Anabolic steroids   Basically synthetic testosterone.  It builds muscle and strength.  They can slow or halt bone growth and damage the heart and liver. 


Steroid precursors  Used to increase muscle mass by using DHEA and Andro substances.  You can read DHEA as an ingredient in a lot of over the counter health food store products. Again, can cause heart, liver and bone damage.


Creatine   This is already in the body but can be added as a supplement as an over the counter product from health food stores.  Used to enhance recovery from training and to increase muscle mass and strength.  Can cause weight gain, muscle cramping and vomiting.  Can be harmful to the liver.


Why do young athletes take them?


      Lack of positive body image 

      Peer pressure from other athletes

      Advice from sport parents

      As seen on television

      Pressure to perform

      Poor advice from the coaching staff


What we can do?


Communication with the coach, sport parents and athletes.  It needs to be out in the open.


Education--use examples of the damage it has done to athletes' bodies, careers and reputations.


Understand the ramifications for athletic scholarships.


Sport parents need to unify their expectations for each other and their athletes.


Observe for abuse of drugs and supplements, watch for male pattern baldness and acne.  Observe moody or angry outbursts.  If you can tell the difference with normal teen hormones, good luck! 


Females taking on male characteristics, deep voice, dark facial hair. 

We are here to keep you informed.  If you have any information that you would like to share with our readers, please email me at:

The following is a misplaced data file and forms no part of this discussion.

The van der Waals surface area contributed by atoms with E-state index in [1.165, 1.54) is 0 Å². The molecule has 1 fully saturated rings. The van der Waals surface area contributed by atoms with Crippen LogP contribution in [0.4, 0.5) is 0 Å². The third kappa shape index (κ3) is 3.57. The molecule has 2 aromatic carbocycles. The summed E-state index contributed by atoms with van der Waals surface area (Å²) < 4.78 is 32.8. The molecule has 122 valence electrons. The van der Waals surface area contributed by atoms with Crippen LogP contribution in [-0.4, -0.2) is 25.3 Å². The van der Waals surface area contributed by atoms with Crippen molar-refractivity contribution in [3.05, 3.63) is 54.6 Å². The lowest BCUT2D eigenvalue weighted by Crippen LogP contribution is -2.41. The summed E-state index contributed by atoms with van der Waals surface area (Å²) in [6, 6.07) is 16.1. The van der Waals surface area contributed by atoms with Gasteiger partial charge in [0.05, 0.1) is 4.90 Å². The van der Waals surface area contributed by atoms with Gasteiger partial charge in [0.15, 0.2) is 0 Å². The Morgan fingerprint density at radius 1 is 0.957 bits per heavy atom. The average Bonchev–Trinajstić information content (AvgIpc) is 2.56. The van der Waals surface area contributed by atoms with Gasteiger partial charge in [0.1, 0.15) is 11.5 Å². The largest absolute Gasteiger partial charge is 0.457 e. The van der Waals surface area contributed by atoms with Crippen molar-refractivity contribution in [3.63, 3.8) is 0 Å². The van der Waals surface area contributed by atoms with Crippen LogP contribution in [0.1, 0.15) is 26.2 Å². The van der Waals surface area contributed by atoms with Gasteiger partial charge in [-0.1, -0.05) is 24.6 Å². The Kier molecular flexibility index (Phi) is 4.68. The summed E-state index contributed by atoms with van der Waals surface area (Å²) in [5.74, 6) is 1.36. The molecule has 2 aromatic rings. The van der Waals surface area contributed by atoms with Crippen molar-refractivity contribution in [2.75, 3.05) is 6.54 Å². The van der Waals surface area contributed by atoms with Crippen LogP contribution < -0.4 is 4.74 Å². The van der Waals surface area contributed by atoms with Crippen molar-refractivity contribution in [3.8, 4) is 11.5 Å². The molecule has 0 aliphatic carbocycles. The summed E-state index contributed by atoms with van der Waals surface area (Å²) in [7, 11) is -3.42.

[email protected]
"Quote of the Month" 

"It is easy to get a thousand prescriptions, but hard to get one single remedy" 


                                                                 --Chinese Proverb 
Tom Van Buskirk
Positive Coaching
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In This Issue
In The News
Tip of the Month
Drugs, Sports, Parents & Athletes
A Word from the Coach
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A Word from the
In our past newsletters I have advocated the coaching style of being an observant coach.  Our young athletes, male and female, ages 6 through 18, are exposed to many undesirable peer pressures when it comes to drugs.
As coaches we are in a very ideal setting to observe drug abuses. Kids are very good at hiding such behaviors.   
I encourage you to email me at [email protected] with any tricks you have discovered so we can pass them onto our coaches and sport parents.
Here are a few tricks that I have uncovered:
Vodka in water bottles
Drops for watery/red eyes to disguise marijuana use
Dry mouth is often attributed to heroine use (look for needle marks on arms)
Vicks Vapor rub to hide odors
Menthol nasal inhalers to store cocaine
Skittles and M&M's packages to hide pills
Lollipops to hide involuntary teeth clenching
As coaches we are in the trenches to help stop drug abuse.  You can be one of the most effective positive influence on our youth.
                --Coach V